From: [] On Behalf Of
David Farber
Sent: Monday, February 14, 2005 18:34
To: Ip
Subject: [IP] Powell: Don't Rewrite Telecom Act

------ Forwarded Message
From: Dewayne Hendricks <>
Reply-To: <>
Date: Mon, 14 Feb 2005 15:03:15 -0800
To: Dewayne-Net Technology List <>
Subject: [Dewayne-Net] Powell: Don't Rewrite Telecom Act

Powell: Don't Rewrite Telecom Act
By Brad Smith

BOULDER, Colo. -- Outgoing FCC Chairman Michael Powell said today he
thinks the Telecom Act of 1996 is broken but to completely rewrite the
law would be a mistake.

Speaking at a Silicon Flatirons telecom program at the University of
Colorado, Powell said a better course of action would be to write an
IP statute that will take the industry forward. Powell said reopening
the Telecom Act to a total rewrite could take seven or eight years and
would open it up to a wide range of political influences.

He admitted this might leave some companies -- and he specifically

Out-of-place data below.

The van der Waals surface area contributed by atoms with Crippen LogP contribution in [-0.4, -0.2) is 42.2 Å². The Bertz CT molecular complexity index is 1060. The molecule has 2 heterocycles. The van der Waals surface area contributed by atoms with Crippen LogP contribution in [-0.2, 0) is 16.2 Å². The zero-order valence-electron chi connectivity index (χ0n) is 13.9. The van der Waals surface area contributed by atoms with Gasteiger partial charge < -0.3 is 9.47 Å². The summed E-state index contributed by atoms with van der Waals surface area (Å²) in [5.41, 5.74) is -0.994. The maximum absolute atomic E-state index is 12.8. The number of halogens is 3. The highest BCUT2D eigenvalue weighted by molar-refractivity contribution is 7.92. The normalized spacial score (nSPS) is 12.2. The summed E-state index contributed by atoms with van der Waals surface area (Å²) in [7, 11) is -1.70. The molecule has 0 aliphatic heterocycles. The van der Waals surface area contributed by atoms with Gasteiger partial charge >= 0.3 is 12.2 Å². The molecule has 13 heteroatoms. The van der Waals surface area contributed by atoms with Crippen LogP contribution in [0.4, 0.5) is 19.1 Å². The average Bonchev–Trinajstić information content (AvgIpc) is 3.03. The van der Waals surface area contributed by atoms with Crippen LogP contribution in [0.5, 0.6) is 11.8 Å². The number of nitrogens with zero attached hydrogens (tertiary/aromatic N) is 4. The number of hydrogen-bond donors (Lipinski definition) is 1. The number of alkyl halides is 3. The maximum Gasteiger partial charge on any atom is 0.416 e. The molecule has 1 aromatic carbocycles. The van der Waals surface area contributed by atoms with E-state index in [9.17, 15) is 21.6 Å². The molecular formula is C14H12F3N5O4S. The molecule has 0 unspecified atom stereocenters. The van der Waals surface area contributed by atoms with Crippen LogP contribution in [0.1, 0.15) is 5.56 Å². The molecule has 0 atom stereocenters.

mentioned VoIP provider Vonage -- with an early competitive advantage.
But he said it would also provide a business reason for incumbents to
embrace VoIP.

If an IP statute isn't enacted, Powell suggested it could dampen a
renewed interest in telecom from Wall Street. An IP statute would make
it more attractive for incumbents to get into such things as VoIP

VoIP is only a beginning of what's going to happen with IP networks,
he said; next year, video will be the hot application for IP networks.

&quot;The future [of VoIP] is very bright,&quot; Powell said. &quot;But it's
emblematic of something bigger. We need to get past VoIP.&quot;

Powell said he disagreed with much of the talk about a telecom triple
play. &quot;It's all data,&quot; he said. &quot;VoIP is just the first application.&quot;

Wireless Week

Archives at: <http://Wireless.Com/Dewayne-Net> [Note: Requires
Weblog at: <>